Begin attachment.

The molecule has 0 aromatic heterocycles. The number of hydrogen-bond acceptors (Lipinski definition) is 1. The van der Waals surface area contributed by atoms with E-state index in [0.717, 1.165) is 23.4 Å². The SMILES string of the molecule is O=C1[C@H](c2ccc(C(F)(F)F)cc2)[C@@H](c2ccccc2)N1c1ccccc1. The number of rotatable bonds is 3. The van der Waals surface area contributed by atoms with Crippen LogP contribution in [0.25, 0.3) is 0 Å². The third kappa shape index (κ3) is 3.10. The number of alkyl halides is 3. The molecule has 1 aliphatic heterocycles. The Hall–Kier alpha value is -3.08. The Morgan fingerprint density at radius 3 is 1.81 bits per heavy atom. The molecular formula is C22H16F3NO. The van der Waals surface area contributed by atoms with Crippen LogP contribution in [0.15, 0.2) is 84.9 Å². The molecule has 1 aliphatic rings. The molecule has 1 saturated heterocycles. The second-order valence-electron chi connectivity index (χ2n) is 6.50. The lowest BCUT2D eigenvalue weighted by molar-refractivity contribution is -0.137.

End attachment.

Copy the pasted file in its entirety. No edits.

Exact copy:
The molecule has 0 aromatic heterocycles. The number of hydrogen-bond acceptors (Lipinski definition) is 1. The van der Waals surface area contributed by atoms with E-state index in [0.717, 1.165) is 23.4 Å². The SMILES string of the molecule is O=C1[C@H](c2ccc(C(F)(F)F)cc2)[C@@H](c2ccccc2)N1c1ccccc1. The number of rotatable bonds is 3. The van der Waals surface area contributed by atoms with Crippen LogP contribution in [0.25, 0.3) is 0 Å². The third kappa shape index (κ3) is 3.10. The number of alkyl halides is 3. The molecule has 1 aliphatic heterocycles. The Hall–Kier alpha value is -3.08. The Morgan fingerprint density at radius 3 is 1.81 bits per heavy atom. The molecular formula is C22H16F3NO. The van der Waals surface area contributed by atoms with Crippen LogP contribution in [0.15, 0.2) is 84.9 Å². The molecule has 1 aliphatic rings. The molecule has 1 saturated heterocycles. The second-order valence-electron chi connectivity index (χ2n) is 6.50. The lowest BCUT2D eigenvalue weighted by molar-refractivity contribution is -0.137.